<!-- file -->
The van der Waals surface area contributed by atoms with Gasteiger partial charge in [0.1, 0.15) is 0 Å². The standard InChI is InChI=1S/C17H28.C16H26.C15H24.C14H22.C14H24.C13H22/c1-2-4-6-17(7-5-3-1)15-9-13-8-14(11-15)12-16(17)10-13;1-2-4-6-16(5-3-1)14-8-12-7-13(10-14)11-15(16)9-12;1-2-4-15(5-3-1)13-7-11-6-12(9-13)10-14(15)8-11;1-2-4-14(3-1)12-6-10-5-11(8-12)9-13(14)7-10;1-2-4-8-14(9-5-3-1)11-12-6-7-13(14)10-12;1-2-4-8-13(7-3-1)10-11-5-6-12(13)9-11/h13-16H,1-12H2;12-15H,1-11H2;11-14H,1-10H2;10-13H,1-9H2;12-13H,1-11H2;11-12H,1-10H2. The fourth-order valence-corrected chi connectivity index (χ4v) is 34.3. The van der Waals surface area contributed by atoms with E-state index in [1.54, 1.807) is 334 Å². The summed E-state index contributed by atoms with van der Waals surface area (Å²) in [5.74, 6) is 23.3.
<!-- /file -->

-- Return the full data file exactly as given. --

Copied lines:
The van der Waals surface area contributed by atoms with Gasteiger partial charge in [0.1, 0.15) is 0 Å². The standard InChI is InChI=1S/C17H28.C16H26.C15H24.C14H22.C14H24.C13H22/c1-2-4-6-17(7-5-3-1)15-9-13-8-14(11-15)12-16(17)10-13;1-2-4-6-16(5-3-1)14-8-12-7-13(10-14)11-15(16)9-12;1-2-4-15(5-3-1)13-7-11-6-12(9-13)10-14(15)8-11;1-2-4-14(3-1)12-6-10-5-11(8-12)9-13(14)7-10;1-2-4-8-14(9-5-3-1)11-12-6-7-13(14)10-12;1-2-4-8-13(7-3-1)10-11-5-6-12(13)9-11/h13-16H,1-12H2;12-15H,1-11H2;11-14H,1-10H2;10-13H,1-9H2;12-13H,1-11H2;11-12H,1-10H2. The fourth-order valence-corrected chi connectivity index (χ4v) is 34.3. The van der Waals surface area contributed by atoms with E-state index in [1.54, 1.807) is 334 Å². The summed E-state index contributed by atoms with van der Waals surface area (Å²) in [5.74, 6) is 23.3.